Happy New Year!

Today’s post marks the return of Jew Stuff! I wasn’t leaving it out, really; it’s just that bulk of the Jewish holidays are crushed together between mid-fall and early spring.

Rosh Hashanah is the Jewish New Year. It literally means “Head of the Year”. Why do we celebrate our New Year on what seems like a random day each year in September/October? I’ll tell ya why: because Rosh Hashanah actually occurs on the FIRST day of the FIRST month…of the Hebrew Calendar. Where the Gregorian calendar (January, February, March, et al) is related to the sun and how the earth moves around it, the Hebrew calendar is related to the moon. So, where it seems that Jewish holidays are always starting up at different days on the calendar, they’re really not; they always start on the same day when you’re looking at the Hebrew calendar. And that’s about all the time I’m going to spend on that.

Rosh Hashanah begins at sundown this evening. What do we do for the holiday? Lots of things. We send cards to wish each other a Happy New Year. We attend services at the temple: ALOT. There is a service tonight, tomorrow, and on Wednesday for the Second Day of Rosh Hashanah. Daytime services are usually about 4 hours long. It is, in our congregation anyway, the only time of year when we have a choir at services. We traditionally eat apples and honey, symbolic of having a “sweet new year”. We blow the shofar (which is totally different from the joke that my religious school co-teacher–of eleven years!–told me about “blowing the chauffeur”, but that’s another story). We do not work, and the kids don’t go to school. In the afternoon, there is a special service called Tashlikh. It is held near a body of water and the congregants toss bread crumbs (from their pockets) into the water, to symbolize the casting off of their sins. Rosh Hashanah is very introspective and Jews commonly apologize to those they have wronged in the past year (whether intentional or not); some even write letters.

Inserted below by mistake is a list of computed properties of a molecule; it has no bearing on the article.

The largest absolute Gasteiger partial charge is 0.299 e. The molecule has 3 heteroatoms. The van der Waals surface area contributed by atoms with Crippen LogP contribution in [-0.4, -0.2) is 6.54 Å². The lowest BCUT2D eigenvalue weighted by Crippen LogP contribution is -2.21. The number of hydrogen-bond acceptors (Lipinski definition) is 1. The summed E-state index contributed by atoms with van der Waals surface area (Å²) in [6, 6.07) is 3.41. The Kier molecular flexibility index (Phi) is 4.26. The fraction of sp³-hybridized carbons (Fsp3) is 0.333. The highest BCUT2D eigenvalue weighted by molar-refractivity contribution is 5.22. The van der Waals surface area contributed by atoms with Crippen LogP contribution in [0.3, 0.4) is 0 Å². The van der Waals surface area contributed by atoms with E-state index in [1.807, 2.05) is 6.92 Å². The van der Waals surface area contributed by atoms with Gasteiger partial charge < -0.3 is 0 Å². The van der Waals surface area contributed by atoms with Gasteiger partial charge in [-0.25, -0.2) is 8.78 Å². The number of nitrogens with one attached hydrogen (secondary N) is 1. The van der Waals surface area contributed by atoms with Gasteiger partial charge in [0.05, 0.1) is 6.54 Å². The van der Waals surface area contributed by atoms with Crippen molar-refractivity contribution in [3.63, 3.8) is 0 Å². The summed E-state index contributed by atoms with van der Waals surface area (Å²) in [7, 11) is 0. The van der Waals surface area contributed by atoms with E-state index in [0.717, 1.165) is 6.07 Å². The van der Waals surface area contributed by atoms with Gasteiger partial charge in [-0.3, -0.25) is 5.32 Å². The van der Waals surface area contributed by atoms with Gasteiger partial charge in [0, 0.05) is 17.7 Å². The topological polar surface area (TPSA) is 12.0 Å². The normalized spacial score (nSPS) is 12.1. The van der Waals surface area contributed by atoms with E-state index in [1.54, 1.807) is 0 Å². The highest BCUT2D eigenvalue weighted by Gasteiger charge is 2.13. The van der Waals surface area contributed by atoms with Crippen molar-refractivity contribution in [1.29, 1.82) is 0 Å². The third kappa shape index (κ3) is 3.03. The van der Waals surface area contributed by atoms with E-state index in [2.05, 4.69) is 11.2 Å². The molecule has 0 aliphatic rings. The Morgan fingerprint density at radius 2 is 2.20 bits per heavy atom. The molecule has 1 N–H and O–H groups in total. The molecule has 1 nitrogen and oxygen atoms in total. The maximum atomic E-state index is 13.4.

To uphold this tradition, I just want to throw it out there that I am very sorry if anything I have written on this blog (maybe even earlier in this very post?) has offended anybody; you never know, and it definitely wasn’t intentional if I did.

After services on Tuesday, our family will go to the home of one of the families in our Havurah, the same group of families that we’ve been sharing holidays with for the past eleven years. We’ll have brisket, salad, kugel, dessert…YUM.

And then we get ready for the most important Jewish holiday of the year, which comes on October 8/9: Yom Kippur. Stay tuned for that.

So, to my Jewish friends: Happy New Year! Or, as we say in Hebrew, L’Shanah Tovah Tikatevu! (May you be inscribed in the Book of Life for a good year!)



  • Melissa

    Oh Jew stuff, love it. My rhuematologist is Jewish and took today and tomorrow off to observe the holiday. When I was trying to schedule an appt they told me he was taking off for the holiday. At which point I said “what holiday? Did I miss something?”

    Finally occured to me it was a Jewish holiday and that I would be seeing a Jew Stuff post from you soon!

    Happy New Year to you and yours…

  • angie goff

    Happy New Year Friend!
    Any EASY EASY holiday recipes I can try. I missed OKTOBERFEST this sat so instead I made brats and sauerkraut Sunday in its honor! Let me know and I’ll cook something up to help celebrate!